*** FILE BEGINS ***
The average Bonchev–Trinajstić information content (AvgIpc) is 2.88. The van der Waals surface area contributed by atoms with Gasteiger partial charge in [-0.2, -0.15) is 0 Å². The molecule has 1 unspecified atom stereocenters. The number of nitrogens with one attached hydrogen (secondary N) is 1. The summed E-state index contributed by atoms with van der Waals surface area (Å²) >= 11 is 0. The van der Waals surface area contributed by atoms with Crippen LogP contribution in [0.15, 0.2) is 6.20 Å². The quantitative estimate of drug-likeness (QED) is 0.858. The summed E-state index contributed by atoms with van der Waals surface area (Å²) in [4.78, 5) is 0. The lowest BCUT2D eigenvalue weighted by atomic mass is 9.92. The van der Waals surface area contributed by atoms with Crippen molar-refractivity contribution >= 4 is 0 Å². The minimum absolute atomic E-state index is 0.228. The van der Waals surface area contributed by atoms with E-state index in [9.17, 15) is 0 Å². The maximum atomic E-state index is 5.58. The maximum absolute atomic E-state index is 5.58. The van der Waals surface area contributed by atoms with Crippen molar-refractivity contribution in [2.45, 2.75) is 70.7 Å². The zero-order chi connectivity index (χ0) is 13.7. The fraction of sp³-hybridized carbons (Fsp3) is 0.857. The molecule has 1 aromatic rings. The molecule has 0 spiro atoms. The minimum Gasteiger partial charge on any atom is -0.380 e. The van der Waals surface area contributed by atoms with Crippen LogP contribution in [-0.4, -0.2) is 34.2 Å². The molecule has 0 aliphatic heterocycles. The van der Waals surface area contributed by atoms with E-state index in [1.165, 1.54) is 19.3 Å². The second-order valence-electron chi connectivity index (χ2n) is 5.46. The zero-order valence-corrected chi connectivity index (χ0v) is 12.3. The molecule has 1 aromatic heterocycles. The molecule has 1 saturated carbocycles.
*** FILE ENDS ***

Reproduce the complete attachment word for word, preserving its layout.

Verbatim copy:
The average Bonchev–Trinajstić information content (AvgIpc) is 2.88. The van der Waals surface area contributed by atoms with Gasteiger partial charge in [-0.2, -0.15) is 0 Å². The molecule has 1 unspecified atom stereocenters. The number of nitrogens with one attached hydrogen (secondary N) is 1. The summed E-state index contributed by atoms with van der Waals surface area (Å²) >= 11 is 0. The van der Waals surface area contributed by atoms with Crippen LogP contribution in [0.15, 0.2) is 6.20 Å². The quantitative estimate of drug-likeness (QED) is 0.858. The summed E-state index contributed by atoms with van der Waals surface area (Å²) in [4.78, 5) is 0. The lowest BCUT2D eigenvalue weighted by atomic mass is 9.92. The van der Waals surface area contributed by atoms with Crippen molar-refractivity contribution >= 4 is 0 Å². The minimum absolute atomic E-state index is 0.228. The van der Waals surface area contributed by atoms with E-state index in [9.17, 15) is 0 Å². The maximum atomic E-state index is 5.58. The maximum absolute atomic E-state index is 5.58. The van der Waals surface area contributed by atoms with Crippen molar-refractivity contribution in [2.45, 2.75) is 70.7 Å². The zero-order chi connectivity index (χ0) is 13.7. The fraction of sp³-hybridized carbons (Fsp3) is 0.857. The molecule has 1 aromatic rings. The molecule has 0 spiro atoms. The minimum Gasteiger partial charge on any atom is -0.380 e. The van der Waals surface area contributed by atoms with Crippen LogP contribution in [-0.4, -0.2) is 34.2 Å². The molecule has 0 aliphatic heterocycles. The van der Waals surface area contributed by atoms with E-state index in [1.165, 1.54) is 19.3 Å². The second-order valence-electron chi connectivity index (χ2n) is 5.46. The zero-order valence-corrected chi connectivity index (χ0v) is 12.3. The molecule has 1 aromatic heterocycles. The molecule has 1 saturated carbocycles.